Tamarind in our A-Z - Cooking Index
Tamarind is a fruit whose pulp which is widely used as a spice in Asian and Latin American cooking. The fruit’s pulp is edible as fresh fruit but is often used unripe used in savory dishes.
The pulp is often sold in concentrated form as a sticky, dark paste. Unless sweetened (as it often is) it tastes sour.
In Latin America it is particularly popular in candied form and is also made into a popular soft drink, Agua de Tamarindo. In Asia it is more often used in cooking, often in sweet and sour drinks. In India it is widely used in southern Indian cooking and is also very popular in chutneys.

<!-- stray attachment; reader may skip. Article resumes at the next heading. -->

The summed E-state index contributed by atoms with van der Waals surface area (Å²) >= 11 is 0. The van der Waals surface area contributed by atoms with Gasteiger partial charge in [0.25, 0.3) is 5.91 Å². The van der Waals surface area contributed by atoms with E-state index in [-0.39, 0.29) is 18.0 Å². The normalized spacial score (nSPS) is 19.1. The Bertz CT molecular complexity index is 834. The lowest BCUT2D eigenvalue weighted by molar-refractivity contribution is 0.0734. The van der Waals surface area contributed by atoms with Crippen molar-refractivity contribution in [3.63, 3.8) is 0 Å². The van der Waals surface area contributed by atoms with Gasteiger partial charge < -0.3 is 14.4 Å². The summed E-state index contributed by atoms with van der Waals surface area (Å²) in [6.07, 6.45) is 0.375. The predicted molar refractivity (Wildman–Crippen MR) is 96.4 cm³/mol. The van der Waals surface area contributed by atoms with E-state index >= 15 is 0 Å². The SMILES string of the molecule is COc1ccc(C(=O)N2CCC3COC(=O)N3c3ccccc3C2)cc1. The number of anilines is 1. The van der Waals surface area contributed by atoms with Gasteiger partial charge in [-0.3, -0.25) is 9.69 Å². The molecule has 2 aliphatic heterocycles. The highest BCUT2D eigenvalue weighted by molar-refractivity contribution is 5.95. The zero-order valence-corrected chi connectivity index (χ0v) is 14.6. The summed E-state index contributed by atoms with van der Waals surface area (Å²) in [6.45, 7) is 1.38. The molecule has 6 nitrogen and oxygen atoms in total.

The tamarind tree is native to North Africa and it is thought that it originates from the Sudan, however, it can now be found all over the world and is very popular in South America and Asia.
The seed of the fruit is often used as a spice and is instrumental in the cuisines of Latin America and South East Asia as well as being a key ingredient in the English HP Sauce, Worcestershire sauce and the Jamaixan Pickapeppa sauce.
Tamarind has many uses, it has been used as a flavouring in drinks and is the main ingredient in a popular Egyptian summer drink called tamr hindi. For a long time the flesh of the fruit has been used as a brass cleaner.
Tamarind is also used in many societies for medical purposes, either as a digestive or to help calm malarial fever.